As more taxpayers turn to online filing services and criminals become more sophisticated, regulators say they must balance the desire to get refund checks out quickly with the need to combat tax fraud.
"The quicker you are on paying refunds, the greater the risk of not finding fraud," said Rod J. Rosenstein, U.S. attorney for the District of Maryland.
Rosenstein's remarks were part of a panel discussion about tax fraud at a taxpayer security summit organized by Maryland Comptroller Peter Franchot's office, held Thursday at the University of Baltimore.
Marylanders who file their taxes online can expect their refund to be processed in about two business days. The comptroller's office expects to stick to that goal for the 2016 tax season, which opens Jan. 23, said Alan Brody, Franchot's press secretary.
"The expectation is to get refunds out as quickly as possible while also ensuring fraudulent refunds are properly caught," Brody said.
Elsewhere, regulators have had to slow down to ensure they're not paying out fraudulent filings.
Washington, D.C., residents in the past got their refunds in a matter of days, but now they can expect to wait at least two weeks, said Glenn Groff, the director of operations for the D.C. Office of Tax and Revenue, during the panel discussion.
Most federal tax refunds are sent within 21 days, but some refunds will be delayed.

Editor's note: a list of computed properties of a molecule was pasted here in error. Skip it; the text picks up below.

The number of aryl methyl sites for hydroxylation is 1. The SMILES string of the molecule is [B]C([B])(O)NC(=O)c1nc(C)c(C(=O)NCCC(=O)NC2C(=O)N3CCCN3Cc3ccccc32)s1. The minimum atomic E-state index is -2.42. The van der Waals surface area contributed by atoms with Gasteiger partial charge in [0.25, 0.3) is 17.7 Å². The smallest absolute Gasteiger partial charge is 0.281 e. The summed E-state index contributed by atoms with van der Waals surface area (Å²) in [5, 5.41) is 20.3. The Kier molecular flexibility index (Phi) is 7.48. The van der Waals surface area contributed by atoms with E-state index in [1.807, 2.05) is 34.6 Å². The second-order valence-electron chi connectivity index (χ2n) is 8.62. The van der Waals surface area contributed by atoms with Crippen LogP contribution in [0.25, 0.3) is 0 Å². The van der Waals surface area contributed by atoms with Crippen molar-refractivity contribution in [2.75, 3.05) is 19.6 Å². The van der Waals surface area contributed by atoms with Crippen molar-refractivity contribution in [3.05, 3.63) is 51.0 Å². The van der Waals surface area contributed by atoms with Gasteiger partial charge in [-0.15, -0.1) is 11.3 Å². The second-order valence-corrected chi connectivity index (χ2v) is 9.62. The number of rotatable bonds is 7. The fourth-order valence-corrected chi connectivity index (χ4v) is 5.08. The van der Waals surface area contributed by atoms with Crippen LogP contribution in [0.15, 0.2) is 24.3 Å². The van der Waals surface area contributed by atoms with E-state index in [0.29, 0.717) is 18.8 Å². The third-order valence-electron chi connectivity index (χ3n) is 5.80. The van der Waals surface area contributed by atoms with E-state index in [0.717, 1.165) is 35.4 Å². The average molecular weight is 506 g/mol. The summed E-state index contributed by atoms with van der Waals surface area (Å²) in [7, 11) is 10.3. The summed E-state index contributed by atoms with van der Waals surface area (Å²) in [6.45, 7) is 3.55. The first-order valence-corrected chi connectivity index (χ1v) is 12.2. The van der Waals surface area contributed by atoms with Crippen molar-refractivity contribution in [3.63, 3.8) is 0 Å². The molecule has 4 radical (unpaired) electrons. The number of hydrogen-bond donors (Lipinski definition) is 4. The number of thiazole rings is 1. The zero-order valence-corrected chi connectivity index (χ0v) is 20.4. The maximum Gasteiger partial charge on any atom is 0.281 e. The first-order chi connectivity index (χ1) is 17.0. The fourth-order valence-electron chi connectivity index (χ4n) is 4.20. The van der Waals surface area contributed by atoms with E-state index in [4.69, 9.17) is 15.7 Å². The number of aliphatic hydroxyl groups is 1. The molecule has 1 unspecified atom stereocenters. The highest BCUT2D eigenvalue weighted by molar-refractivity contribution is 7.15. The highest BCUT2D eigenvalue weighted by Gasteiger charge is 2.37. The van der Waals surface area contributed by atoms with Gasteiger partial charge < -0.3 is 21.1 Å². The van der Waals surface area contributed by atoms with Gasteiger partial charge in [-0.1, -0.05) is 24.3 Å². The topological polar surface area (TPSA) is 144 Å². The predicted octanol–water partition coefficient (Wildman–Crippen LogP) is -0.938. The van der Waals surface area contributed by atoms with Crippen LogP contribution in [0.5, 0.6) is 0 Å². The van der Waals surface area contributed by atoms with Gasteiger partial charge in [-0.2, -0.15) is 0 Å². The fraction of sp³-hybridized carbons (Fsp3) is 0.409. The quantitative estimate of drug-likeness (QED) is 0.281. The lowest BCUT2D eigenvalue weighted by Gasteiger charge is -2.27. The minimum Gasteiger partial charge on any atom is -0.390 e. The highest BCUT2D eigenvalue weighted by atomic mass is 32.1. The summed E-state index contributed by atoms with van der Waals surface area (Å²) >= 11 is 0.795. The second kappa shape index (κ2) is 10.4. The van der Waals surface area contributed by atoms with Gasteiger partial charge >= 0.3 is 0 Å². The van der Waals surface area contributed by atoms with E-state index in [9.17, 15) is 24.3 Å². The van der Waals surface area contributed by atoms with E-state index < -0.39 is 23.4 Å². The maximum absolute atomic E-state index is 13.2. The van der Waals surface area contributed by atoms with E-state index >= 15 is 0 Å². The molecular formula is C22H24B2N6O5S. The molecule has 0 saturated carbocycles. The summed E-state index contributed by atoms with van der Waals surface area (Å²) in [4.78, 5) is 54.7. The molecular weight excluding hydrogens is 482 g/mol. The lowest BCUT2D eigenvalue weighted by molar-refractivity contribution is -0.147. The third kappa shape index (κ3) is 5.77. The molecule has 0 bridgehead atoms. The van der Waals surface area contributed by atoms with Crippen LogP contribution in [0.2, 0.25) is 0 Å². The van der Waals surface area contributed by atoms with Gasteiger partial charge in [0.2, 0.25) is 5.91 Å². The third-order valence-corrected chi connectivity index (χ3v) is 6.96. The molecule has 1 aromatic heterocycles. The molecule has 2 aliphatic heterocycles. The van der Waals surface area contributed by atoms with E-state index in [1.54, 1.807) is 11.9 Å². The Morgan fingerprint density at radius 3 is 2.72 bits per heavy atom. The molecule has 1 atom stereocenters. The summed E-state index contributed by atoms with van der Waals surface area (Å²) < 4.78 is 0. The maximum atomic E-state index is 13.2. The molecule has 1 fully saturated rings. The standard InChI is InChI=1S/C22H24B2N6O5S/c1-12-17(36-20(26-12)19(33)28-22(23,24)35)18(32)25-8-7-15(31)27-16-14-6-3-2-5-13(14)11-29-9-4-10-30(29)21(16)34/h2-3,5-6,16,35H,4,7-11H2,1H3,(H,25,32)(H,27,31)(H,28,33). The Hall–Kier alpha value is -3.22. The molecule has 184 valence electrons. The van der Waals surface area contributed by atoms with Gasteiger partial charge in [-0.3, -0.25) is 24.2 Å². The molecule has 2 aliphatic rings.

The Internal Revenue Service won't release refunds for tax returns that claim the Additional Child Tax Credit and Earned Income Tax Credit until Feb. 15, according to the National Association of Enrolled Agents, which represents federally licensed tax experts. The delay is intended to combat tax fraud and is required under the 2015 Protecting Americans from Tax Hikes Act.
Maryland relies on sophisticated analytics technology to detect suspicious patterns in tax filings, a majority of which are completed online, and halt fraudulent refunds.
The comptroller's office has blocked more than $174 million in fraudulent tax refunds since 2007.
Still, as fraud schemes continue to evolve, the state is taking more precautions this year.
New this tax season, Maryland will not process state tax returns until an individual's W-2 is on file. Employers must report this wage information to the comptroller by Jan. 31, so early filers could experience a delay in getting their refund.
Franchot announced at the summit that he was backing legislation that would expand his office's ability to crack down on tax fraud.
The Taxpayer Protection Act of 2017 would give the comptroller's office greater authority to build criminal cases against wrongdoers. The bill would also extend the statute of limitations for tax crimes from three years to six, the same amount of time IRS has to investigate federal tax crimes.
"We're keeping up with the bad guys as far as preventing the fraud from happening, but we're not prosecuting as we'd like to," Franchot said in an interview.
A similar bill died in committee last year, but Franchot said he hopes the initiative will succeed this year because it has the support of Gov. Larry Hogan and will be introduced by his administration.
"Tax fraud is real, it's unacceptable, and it often unfairly targets some of our most vulnerable citizens," Hogan said in a statement. "This legislation makes key reforms to protect Marylanders from predatory tax practices and safeguard taxpayers' private information."